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The main types of ulcers fall under the title "peptic ulcer." When the lining of the digestive tract is eaten away by stomach acid and other digestive juices, a hole called a peptic ulcer can form. A peptic ulcer causes abdominal pain, which differs from one ulcer to another.
Peptic ulcers are caused by bacteria called Helicobacter pylori (H. pylori) or from anti-inflammatory drugs, and the risk factors for a peptic ulcer include using pain relievers too often, smoking, drinking too much alcohol and undergoing severe stress. Left untreated, a peptic ulcer can lead to complications like internal bleeding and anemia, infection of the abdominal cavity (peritonitis), or production of scar tissue that can obstruct the digestive tract.
There are three types of peptic ulcers: gastric ulcers, duodenal ulcers, and esophageal ulcers. Each of these ulcers are named after the place in the body where they are found. Gastric ulcers are peptic ulcers that are found in the stomach, duodenal ulcers are peptic ulcers that are found in the duodenum (the first part of the small intestines), and esophageal ulcers are peptic ulcers that are found in the lower part of the esophagus. Duodenal ulcers are the most common ulcers in most Western countries.
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If a peptic ulcer is left untreated for a long period of time, it can lead to internal bleeding at the location of the ulcer, also called a "bleeding ulcer." This is the most critical of all the types of ulcers, and it can be extremely dangerous. Besides causing extreme pain, a bleeding ulcer can lead to severe symptoms, such as bloody vomit with a red or black color. If the blood is passed through the intestines, it can also cause the production of bloody stools.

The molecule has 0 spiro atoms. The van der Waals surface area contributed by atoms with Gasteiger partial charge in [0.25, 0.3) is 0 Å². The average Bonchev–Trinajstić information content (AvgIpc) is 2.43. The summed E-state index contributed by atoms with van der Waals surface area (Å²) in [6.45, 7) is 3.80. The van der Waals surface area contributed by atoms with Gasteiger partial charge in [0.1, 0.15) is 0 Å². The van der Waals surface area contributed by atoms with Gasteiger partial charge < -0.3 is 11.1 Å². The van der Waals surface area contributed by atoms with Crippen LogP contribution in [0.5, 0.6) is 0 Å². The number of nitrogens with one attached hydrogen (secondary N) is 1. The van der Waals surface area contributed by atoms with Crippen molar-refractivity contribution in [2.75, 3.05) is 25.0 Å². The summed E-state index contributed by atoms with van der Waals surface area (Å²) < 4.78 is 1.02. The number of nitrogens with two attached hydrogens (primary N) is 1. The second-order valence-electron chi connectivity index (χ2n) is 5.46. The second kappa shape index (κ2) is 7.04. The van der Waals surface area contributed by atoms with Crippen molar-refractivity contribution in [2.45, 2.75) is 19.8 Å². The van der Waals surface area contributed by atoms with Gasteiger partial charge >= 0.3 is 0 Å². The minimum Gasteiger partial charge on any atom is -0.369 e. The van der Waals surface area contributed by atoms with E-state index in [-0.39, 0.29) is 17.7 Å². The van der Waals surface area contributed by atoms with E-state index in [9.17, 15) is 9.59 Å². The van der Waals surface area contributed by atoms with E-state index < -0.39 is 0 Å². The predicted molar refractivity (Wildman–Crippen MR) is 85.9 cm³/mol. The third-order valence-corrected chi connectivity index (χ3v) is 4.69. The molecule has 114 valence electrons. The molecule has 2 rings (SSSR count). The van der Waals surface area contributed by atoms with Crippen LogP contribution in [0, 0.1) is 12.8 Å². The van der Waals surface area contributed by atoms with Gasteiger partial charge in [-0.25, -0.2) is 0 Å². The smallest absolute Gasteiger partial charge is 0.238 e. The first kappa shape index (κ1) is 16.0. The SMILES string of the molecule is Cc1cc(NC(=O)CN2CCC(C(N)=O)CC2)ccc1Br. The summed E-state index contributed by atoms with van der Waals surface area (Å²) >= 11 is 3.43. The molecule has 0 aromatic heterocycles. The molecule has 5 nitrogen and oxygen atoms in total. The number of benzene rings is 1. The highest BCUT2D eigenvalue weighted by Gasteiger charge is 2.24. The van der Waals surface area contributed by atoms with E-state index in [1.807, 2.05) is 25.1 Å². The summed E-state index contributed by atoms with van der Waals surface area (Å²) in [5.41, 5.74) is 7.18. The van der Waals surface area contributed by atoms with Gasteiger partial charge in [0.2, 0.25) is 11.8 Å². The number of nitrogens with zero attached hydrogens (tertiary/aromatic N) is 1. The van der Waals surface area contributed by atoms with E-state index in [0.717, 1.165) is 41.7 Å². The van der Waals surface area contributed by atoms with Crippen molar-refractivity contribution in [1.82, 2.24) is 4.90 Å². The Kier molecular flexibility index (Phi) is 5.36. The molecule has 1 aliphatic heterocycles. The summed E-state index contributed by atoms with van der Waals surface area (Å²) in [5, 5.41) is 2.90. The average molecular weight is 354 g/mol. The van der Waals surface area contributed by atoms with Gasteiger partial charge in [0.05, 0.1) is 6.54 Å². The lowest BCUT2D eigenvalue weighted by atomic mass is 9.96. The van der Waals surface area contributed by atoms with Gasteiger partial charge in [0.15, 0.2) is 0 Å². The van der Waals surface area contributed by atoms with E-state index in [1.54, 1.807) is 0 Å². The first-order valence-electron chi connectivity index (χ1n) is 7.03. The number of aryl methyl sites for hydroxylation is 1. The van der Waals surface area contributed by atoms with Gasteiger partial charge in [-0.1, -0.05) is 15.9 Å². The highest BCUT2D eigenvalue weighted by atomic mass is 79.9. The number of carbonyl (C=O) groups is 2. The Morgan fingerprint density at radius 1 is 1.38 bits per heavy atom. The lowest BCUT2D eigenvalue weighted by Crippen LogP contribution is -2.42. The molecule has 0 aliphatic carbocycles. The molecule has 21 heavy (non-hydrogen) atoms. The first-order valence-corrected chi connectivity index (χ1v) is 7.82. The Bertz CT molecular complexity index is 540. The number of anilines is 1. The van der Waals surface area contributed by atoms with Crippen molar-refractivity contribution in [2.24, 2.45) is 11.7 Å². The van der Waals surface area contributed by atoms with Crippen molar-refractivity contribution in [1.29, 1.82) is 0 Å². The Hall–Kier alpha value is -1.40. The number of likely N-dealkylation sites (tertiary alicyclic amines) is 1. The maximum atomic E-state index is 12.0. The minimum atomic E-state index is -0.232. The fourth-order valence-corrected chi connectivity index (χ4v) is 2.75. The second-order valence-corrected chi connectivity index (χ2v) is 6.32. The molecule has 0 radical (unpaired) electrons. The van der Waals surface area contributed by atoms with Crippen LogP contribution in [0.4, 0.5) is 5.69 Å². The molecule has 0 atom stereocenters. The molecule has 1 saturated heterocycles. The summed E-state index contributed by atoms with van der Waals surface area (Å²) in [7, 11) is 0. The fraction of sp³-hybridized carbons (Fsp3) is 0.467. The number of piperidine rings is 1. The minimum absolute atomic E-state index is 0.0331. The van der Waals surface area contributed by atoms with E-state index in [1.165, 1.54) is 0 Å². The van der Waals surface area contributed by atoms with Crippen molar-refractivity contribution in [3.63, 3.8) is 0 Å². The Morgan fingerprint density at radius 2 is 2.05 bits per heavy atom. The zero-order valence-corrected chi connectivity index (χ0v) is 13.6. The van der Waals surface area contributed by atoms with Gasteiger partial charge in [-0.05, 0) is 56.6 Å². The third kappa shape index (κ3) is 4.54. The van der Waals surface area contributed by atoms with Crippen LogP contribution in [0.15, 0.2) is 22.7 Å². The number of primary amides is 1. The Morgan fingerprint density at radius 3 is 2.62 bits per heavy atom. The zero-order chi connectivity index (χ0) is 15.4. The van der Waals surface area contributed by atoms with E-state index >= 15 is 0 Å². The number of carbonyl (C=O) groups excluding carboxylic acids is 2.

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A peptic ulcer becomes known as a refractory ulcer when it has not yet healed after three full months of ulcer treatment. Refractory ulcers may result because the person who has the ulcers is not taking medication appropriately; is overusing tobacco, alcohol, or anti-inflammatory drugs; or has a strain of H. pylori that is resistant to antibiotics. It can also be the result of a more severe condition, however, such as stomach cancer, so check with your doctor if your ulcer takes more than a few months to heal.
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Stress ulcers usually occur in the stomach or duodenum, but they are not due to ordinary stresses. Instead, they are often the result of severe physical or emotional trauma due to accident, illness, or skin burns. They look like lesions, or lacerations, on the surface of the digestive tract.
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